Nineteenth-century Bangor, known as the Queen City, is a city of sharp contrasts––from the elegant mansions of Broadway, built from lumber fortunes and bootlegged alcohol money to the poverty-stricken Joppa neighborhood lined with taverns and frequented by desperate men and “fallen women.” To survive, Maude, a headstrong midwife, Fanny, the rags-to-riches housemistress of the infamous Pink Chimneys brothel, and Elizabeth, an orphaned, demure seamstress, must form unlikely alliances and discover the strength to overcome the odds in a culture that tries––and fails––to limit their potentia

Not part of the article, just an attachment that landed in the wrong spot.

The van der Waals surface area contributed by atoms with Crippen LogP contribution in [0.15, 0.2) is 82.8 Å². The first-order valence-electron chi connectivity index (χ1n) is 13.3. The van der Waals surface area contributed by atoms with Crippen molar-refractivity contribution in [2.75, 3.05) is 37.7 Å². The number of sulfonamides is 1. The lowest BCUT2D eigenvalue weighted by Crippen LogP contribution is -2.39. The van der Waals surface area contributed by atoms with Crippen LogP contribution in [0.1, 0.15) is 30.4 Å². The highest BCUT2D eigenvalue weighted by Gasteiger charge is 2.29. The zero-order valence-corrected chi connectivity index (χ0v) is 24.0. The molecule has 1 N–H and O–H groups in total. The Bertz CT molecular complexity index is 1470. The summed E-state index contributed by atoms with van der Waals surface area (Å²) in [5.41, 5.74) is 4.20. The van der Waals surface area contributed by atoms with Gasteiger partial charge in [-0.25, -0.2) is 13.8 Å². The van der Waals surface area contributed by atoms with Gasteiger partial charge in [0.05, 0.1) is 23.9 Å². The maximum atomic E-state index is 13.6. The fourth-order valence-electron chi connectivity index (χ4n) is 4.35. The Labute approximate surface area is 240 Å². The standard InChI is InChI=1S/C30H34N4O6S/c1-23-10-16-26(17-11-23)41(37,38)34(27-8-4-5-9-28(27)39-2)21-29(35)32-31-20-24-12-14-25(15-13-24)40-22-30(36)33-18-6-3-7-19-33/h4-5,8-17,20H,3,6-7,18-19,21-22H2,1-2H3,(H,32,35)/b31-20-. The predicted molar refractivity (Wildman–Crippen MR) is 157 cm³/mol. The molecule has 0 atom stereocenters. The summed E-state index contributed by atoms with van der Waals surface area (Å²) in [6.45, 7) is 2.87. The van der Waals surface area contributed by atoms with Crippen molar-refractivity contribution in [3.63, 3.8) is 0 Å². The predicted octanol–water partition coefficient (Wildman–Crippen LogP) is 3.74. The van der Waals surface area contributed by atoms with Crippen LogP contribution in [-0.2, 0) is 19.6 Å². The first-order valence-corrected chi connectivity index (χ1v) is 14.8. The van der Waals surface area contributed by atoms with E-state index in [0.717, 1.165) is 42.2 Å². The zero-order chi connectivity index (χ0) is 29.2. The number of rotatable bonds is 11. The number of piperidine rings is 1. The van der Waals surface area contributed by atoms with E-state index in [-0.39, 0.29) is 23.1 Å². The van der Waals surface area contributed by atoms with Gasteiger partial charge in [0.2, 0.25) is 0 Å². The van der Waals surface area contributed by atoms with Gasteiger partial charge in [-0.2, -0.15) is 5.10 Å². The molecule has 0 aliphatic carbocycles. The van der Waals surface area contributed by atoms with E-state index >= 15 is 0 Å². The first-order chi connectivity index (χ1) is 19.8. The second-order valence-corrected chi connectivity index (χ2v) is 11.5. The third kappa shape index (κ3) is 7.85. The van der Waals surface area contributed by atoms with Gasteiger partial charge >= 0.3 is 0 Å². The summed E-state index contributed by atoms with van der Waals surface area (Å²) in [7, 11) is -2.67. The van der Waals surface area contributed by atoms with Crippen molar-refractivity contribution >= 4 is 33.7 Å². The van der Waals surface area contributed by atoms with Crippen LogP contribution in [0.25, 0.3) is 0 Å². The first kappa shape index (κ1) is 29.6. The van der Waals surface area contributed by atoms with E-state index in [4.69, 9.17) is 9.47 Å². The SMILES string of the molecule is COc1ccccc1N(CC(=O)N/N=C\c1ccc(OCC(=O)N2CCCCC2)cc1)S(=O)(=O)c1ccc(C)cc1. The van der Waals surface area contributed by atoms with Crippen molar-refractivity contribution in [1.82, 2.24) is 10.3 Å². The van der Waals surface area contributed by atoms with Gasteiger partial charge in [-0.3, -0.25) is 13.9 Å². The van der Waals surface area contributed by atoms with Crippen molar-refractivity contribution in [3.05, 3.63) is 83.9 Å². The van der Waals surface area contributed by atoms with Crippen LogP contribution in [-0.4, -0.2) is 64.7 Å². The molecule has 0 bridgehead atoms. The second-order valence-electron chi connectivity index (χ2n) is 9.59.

Ardeana Hamlin grew up in Bingham, Maine, in the 1950s and 1960s, in the days of the river drives, the veneer mill, and the woods operations. She has always loved writing; Hamlin wrote her first fiction at age 12 and her first poetry at age 16. Over the years, she’s worked a variety of different jobs, including family planning specialist, waitress, babysitter, recreation coordinator, copyeditor, newspaper columnist, and seamstress. Most recently, she was a newspaper journalist for the Bangor Daily News for over half a decade, Hamlin is the author of three novels, Pink Chimneys, A Dream of Paris, and Abbott’s Reach. Her hobbies include knitting, creating fiber art pieces, and gardening. She has lived for forty years in the same neighborhood in Hampden, Maine.